Pakistani military claims 910 'terrorists,' 82 soldiers killed in North Waziristan operation


The Pakistani military claimed that 910 "terrorists" and 82 soldiers have been killed since it launched an operation against the Movement of the Taliban in Pakistan and allied jihadist groups in North Waziristan in mid-June. Dismissing the military's claims as "complete lies," a Taliban splinter group denied that hundreds of jihadists had been killed and said training camps and bomb factories were moved before the operation was launched.

The Pakistani military's Inter-Services Public Relations branch issued a press release today claiming that "[s]ince start of the operation 910 x [times] Terrorists have been killed," and another "114 hardcore terrorists" were detained.

The military also said that "82 x soldiers have embraced Shahadat [martydom] in entire country while fighting against terrorism while 269 x are injured." Forty-two of the soldiers were killed in North Waziristan, 23 in other tribal areas, and 17 more "in remaining parts of the country including Balochistan and Karachi."

Additionally, the military said that it "cleared [the] major towns of Miramshah, Mir Ali, Datta Khel, Boya, and Degan, which were considered strong holds of terrorists." The military claimed further that "[a]s many as 27 x IEDs Factories, 1x Rocket and 1 x Ammunition factory have been recovered and destroyed."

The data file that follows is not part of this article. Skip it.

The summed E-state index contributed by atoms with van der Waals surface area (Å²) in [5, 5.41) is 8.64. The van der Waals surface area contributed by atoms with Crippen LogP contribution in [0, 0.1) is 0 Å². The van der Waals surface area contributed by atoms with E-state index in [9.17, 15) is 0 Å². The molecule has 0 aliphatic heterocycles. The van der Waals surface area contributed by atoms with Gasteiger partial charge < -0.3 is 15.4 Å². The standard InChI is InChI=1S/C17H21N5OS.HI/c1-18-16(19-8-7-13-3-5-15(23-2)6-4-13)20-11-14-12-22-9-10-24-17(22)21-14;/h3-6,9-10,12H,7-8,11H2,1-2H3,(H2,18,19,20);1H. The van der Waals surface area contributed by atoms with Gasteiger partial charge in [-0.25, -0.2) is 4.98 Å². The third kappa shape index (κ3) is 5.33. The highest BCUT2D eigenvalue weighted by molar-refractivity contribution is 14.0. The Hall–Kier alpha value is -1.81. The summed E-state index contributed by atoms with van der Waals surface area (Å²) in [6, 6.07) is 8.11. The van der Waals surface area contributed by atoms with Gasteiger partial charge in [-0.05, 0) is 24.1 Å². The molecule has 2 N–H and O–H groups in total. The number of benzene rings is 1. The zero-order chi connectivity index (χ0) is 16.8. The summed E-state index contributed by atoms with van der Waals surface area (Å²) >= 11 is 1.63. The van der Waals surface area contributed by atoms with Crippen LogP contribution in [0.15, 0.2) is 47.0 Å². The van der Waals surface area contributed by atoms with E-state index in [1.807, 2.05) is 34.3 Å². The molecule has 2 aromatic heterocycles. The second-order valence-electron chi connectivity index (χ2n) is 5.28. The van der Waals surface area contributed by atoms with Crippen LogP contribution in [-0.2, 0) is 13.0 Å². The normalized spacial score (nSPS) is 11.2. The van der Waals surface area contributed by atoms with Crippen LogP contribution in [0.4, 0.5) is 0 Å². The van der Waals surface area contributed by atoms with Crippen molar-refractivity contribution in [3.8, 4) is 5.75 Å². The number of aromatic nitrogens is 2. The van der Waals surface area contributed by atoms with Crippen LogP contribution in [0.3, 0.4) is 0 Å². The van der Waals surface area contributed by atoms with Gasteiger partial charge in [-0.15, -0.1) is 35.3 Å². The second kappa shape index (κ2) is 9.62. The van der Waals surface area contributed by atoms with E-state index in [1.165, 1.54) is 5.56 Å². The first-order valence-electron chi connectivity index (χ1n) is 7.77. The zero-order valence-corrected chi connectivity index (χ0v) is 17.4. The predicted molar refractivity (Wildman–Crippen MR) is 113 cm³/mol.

The towns of Miramshah, Mir Ali, Datta Khel, Boya, and Degan have all been heavily targeted in the US' drone campaign over the years. These towns have served as bases for the Movement of the Taliban in Pakistan, al Qaeda, the Haqqani Network, the Hafiz Bahadar Group, the Islamic Movement of Uzbekistan, and the Turkistan Islamic Party. Top al Qaeda and allied jihadist leaders and operatives have been killed in drone strikes in these areas.

The US has carried out five drone strikes since the Pakistani military operation known as Zarb-e-Azb, or the Sword of Allah, was launched on June 15. The US is thought to have killed six al Qaeda leaders and operatives in a drone strike in Datta Khel on July 10. Sanafi al Nasr, a senior al Qaeda leader based in Syria, identified three of those killed as Taj al Makki, Abu Abdurahman al Kuwaiti, and Fayez Awda al Khalidi. [See LWJ report, 6 al Qaeda operatives thought killed in recent drone strike in Pakistan.]

Jihadists deny Pakistani military claims of success

Jamaat-ul-Ahrar, a splinter group of the Movement of the Taliban in Pakistan that includes Taliban factions from the tribal agencies of Mohmand, Bajaur, Khyber, and Arakzai, and from the districts of Charsadda, Peshawar, and Swat, disputed the Pakistani military's claims of success. In a statement sent today to The Long War Journal by Ihsanullah Ihsan, the Jamaat-ul-Ahrar's spokesman, the group described the military press release and subsequent reporting in the Pakistani media as "nothing but complete lies."

"Fact is that in this war only 25 to 30 of our companions have embraced martyrdom; on the other hand during bombardment more than 5 dozen civilians have embraced martyrdom," Jamaat-ul-Ahrar's spokesman said. Additionally, he claimed that jihadists left the area long before the operation.

"It is worth mentioning that before the operation started Mujahideen had already shifted their bomb factories and training centers into safe places," the statement continued.

Neither the Pakistani military's claims nor Jamaat-ul-Ahrar's refutation can be confirmed. The Pakistani military does not allow independent reporting from North Waziristan. And jihadists often intimidate reporters in the region.